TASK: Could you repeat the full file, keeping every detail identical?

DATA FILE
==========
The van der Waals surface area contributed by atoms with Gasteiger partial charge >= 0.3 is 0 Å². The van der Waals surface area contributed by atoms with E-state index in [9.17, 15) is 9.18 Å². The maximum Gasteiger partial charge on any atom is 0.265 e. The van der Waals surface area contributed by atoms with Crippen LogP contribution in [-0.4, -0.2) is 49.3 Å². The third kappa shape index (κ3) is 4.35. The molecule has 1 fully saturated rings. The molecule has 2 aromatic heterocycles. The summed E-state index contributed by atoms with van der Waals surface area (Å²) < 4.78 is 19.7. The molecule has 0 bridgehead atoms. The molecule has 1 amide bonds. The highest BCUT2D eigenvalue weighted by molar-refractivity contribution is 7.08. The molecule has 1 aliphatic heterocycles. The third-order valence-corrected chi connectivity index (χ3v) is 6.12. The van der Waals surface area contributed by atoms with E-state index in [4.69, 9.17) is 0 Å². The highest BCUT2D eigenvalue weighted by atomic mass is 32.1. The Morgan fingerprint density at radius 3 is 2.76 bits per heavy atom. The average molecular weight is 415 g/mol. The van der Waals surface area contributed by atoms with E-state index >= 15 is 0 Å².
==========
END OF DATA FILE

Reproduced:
The van der Waals surface area contributed by atoms with Gasteiger partial charge >= 0.3 is 0 Å². The van der Waals surface area contributed by atoms with E-state index in [9.17, 15) is 9.18 Å². The maximum Gasteiger partial charge on any atom is 0.265 e. The van der Waals surface area contributed by atoms with Crippen LogP contribution in [-0.4, -0.2) is 49.3 Å². The third kappa shape index (κ3) is 4.35. The molecule has 1 fully saturated rings. The molecule has 2 aromatic heterocycles. The summed E-state index contributed by atoms with van der Waals surface area (Å²) < 4.78 is 19.7. The molecule has 0 bridgehead atoms. The molecule has 1 amide bonds. The highest BCUT2D eigenvalue weighted by molar-refractivity contribution is 7.08. The molecule has 1 aliphatic heterocycles. The third-order valence-corrected chi connectivity index (χ3v) is 6.12. The van der Waals surface area contributed by atoms with E-state index in [4.69, 9.17) is 0 Å². The highest BCUT2D eigenvalue weighted by atomic mass is 32.1. The Morgan fingerprint density at radius 3 is 2.76 bits per heavy atom. The average molecular weight is 415 g/mol. The van der Waals surface area contributed by atoms with E-state index >= 15 is 0 Å².